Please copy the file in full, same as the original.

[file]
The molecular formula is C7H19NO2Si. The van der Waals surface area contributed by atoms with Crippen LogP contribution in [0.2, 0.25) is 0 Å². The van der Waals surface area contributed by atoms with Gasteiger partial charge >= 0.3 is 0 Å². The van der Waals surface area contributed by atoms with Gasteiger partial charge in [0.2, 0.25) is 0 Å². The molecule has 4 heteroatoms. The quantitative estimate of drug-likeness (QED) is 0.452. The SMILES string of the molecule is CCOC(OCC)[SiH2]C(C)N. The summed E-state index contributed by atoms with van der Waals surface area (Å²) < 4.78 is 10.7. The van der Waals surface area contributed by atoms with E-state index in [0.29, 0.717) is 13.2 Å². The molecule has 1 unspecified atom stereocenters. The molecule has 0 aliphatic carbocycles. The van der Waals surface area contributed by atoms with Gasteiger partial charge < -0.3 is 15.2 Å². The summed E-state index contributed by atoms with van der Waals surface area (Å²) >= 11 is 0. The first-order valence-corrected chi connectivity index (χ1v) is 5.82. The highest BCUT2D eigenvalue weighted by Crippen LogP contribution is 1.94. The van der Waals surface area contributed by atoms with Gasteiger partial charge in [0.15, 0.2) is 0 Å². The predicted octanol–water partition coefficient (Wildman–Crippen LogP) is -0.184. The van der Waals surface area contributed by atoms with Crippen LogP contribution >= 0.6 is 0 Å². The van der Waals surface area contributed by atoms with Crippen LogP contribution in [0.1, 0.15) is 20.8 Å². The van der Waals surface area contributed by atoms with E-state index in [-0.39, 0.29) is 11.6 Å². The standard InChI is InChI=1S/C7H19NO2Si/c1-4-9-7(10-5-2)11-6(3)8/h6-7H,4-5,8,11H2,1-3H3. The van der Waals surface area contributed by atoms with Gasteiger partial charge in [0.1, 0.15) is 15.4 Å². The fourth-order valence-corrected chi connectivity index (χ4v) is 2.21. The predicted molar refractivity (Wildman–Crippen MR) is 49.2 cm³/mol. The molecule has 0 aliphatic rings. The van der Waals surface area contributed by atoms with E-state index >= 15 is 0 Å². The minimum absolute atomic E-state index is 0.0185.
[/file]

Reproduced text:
The molecular formula is C7H19NO2Si. The van der Waals surface area contributed by atoms with Crippen LogP contribution in [0.2, 0.25) is 0 Å². The van der Waals surface area contributed by atoms with Gasteiger partial charge >= 0.3 is 0 Å². The van der Waals surface area contributed by atoms with Gasteiger partial charge in [0.2, 0.25) is 0 Å². The molecule has 4 heteroatoms. The quantitative estimate of drug-likeness (QED) is 0.452. The SMILES string of the molecule is CCOC(OCC)[SiH2]C(C)N. The summed E-state index contributed by atoms with van der Waals surface area (Å²) < 4.78 is 10.7. The van der Waals surface area contributed by atoms with E-state index in [0.29, 0.717) is 13.2 Å². The molecule has 1 unspecified atom stereocenters. The molecule has 0 aliphatic carbocycles. The van der Waals surface area contributed by atoms with Gasteiger partial charge < -0.3 is 15.2 Å². The summed E-state index contributed by atoms with van der Waals surface area (Å²) >= 11 is 0. The first-order valence-corrected chi connectivity index (χ1v) is 5.82. The highest BCUT2D eigenvalue weighted by Crippen LogP contribution is 1.94. The van der Waals surface area contributed by atoms with Gasteiger partial charge in [0.15, 0.2) is 0 Å². The predicted octanol–water partition coefficient (Wildman–Crippen LogP) is -0.184. The van der Waals surface area contributed by atoms with Crippen LogP contribution >= 0.6 is 0 Å². The van der Waals surface area contributed by atoms with Crippen LogP contribution in [0.1, 0.15) is 20.8 Å². The van der Waals surface area contributed by atoms with E-state index in [-0.39, 0.29) is 11.6 Å². The standard InChI is InChI=1S/C7H19NO2Si/c1-4-9-7(10-5-2)11-6(3)8/h6-7H,4-5,8,11H2,1-3H3. The van der Waals surface area contributed by atoms with Gasteiger partial charge in [0.1, 0.15) is 15.4 Å². The fourth-order valence-corrected chi connectivity index (χ4v) is 2.21. The predicted molar refractivity (Wildman–Crippen MR) is 49.2 cm³/mol. The molecule has 0 aliphatic rings. The van der Waals surface area contributed by atoms with E-state index >= 15 is 0 Å². The minimum absolute atomic E-state index is 0.0185.